We did not have rangefinders. Through the slits we could hardly see what was happening just around the tank. The commander’s periscope was a little better. The TMFD-7 sight was coupled with the gun. We always went on the attack with the commander hatch’s rear flap open but the driver-mechanics in our brigade did not open their hatches even a palm’s width. Instead the mechanics would lean with the forehead pad of their tank helmets cushioning them against the front armor and through their periscopes would see what was going on in the battlefield a little better than newborn kittens. Only in urban combats did all the hatches of the tank have to be buttoned down. And it was dangerous. The rear hatch flap of the commander's cupola was locked by two latches linked with a strap. If you got wounded, you wouldn’t be able to open it – you wouldn’t have enough strength. Therefore, the strap would be tightened, but the latches would not be locked. I have already given the characteristics of the design of that hatch.

- What personal weapons did the tank crew have?

- In this respect, as it is said, they varied. No one really controlled which personal weapons the crews took into battle. I had a “Parabellum” pistol; the rest of the crew had "revolvers". There were one Soviet PPSh and two captured German submachine guns in the tank. We would always amass a lot of F-1 grenades. However, the PPS submachine guns were not issued to the tank crews of our Brigade.

- Was the communication discipline strictly observed?

- Yes. We had a communication connection with the company command, and they had a further one with the battalion command. For example, I did not know what radio channels the brigade headquarters used, as all the radio reports were communicated through the battalion commander. Radio silence would be imposed before an offensive. Once just before an attack a solid shot hit the turret of my tank and took the radio out, and my tank was supposed to lead the attack of nine others. At the time when the shell struck the turret, we were inside eating. I asked for permission to check the radio. But I was not allowed to. Then I went on the attack without any radio communication.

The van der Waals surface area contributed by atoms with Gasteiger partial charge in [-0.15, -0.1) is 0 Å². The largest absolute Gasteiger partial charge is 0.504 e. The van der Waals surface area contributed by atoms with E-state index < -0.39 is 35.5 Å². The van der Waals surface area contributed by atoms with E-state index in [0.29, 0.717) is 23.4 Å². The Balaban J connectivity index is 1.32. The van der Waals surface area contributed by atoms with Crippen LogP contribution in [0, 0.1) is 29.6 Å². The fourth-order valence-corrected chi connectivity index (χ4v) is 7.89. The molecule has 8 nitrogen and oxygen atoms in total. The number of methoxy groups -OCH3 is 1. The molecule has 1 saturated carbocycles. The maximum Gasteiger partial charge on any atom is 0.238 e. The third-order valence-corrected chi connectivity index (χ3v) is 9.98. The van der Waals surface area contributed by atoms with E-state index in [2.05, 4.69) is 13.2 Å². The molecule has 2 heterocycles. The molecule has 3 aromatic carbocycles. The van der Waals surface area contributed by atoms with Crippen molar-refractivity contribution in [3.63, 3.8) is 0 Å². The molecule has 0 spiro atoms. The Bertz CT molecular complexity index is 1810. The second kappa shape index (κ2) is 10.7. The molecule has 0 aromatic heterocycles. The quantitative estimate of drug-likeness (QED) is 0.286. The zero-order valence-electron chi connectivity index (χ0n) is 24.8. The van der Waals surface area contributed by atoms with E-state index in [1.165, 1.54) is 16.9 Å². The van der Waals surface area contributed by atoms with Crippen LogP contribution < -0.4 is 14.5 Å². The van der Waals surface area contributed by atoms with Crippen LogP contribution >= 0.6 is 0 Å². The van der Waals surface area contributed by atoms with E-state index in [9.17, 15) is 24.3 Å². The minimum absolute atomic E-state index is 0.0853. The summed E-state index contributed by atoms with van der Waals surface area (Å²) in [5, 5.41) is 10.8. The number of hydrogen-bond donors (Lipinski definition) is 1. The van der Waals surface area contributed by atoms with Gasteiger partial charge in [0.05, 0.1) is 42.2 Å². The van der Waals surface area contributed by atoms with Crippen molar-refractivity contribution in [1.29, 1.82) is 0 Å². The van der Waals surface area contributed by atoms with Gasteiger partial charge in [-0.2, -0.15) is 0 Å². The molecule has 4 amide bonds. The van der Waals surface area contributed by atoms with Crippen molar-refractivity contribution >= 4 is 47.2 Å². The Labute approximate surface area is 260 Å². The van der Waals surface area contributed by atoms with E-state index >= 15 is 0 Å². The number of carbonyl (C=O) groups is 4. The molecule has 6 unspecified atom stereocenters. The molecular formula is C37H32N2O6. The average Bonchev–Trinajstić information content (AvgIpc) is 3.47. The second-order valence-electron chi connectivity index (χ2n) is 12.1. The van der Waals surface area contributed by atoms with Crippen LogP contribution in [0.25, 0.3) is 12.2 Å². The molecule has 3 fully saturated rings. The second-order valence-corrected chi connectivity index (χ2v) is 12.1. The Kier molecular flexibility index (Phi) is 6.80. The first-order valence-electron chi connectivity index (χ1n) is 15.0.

- How were the tanks crews dressed? Did you freeze at night?

- We had no reasons to complaint. For winter the crews were issued quilted jackets and felt boots, but in the afternoon we had to change into jackboots. In addition, fur vests were issued to the officers. Commanders in the brigade used to wear cotton uniforms, but later on all were issued new uniforms made of British cloth. We certainly would tend to freeze inside the tank in winter. The crew always carried along a stove. During longstanding parking it was set up under the tank to keep the temperature of oil at 25 degrees Celsius. The diesel engine was cooled with antifreeze. Well, the tankers, of course, would warm themselves with alcohol.

- How were the tankers of the 2nd Guards Brigade fed?

- Not bad! And much better than the infantry. In fact we were a bit spoilt. Once our senior quartermaster Captain Baranovsky fed us with porridge and stewed pork, so we became indignant, almost rebellious. The infantry was fed with gruel. I do not believe the stories that the infantry was allegedly fed with nourishing meat soups and cereal with lard. The infantry ate largely thanks to the captured foodstuffs. But on the defense ... 800 grams of bread a day per person were rationed for the infantry, and they would eat it right away in the morning, and then would only tighten their belts. But we, the tankers, were always looking for additional foodstuffs. Before the offensives we were issued emergency rations - bacon, biscuits, etc. But those emergency rations were immediately consumed.

I remember, in Lithuania in some abandoned farm we had "commandeered” a pig. I fired nine bullets of my “Parabellum” pistol into it (I always had a ninth round in the chamber), but it wouldn’t die. We finished the pig off with a knife. We tied its legs, stuck a pole over it and with difficulty carried it away. We cut out the ham, coated it with clay, buried it in a hole and set up a fire over it. Then the order arrived: "Aboard! Mount up!" And away we went. We put the raw ham wrapped in tarp on the stern. The whole operation (fire pit –interruption- tarp wrapping) was repeated two more times. The ham appeared to have been perfectly cooked.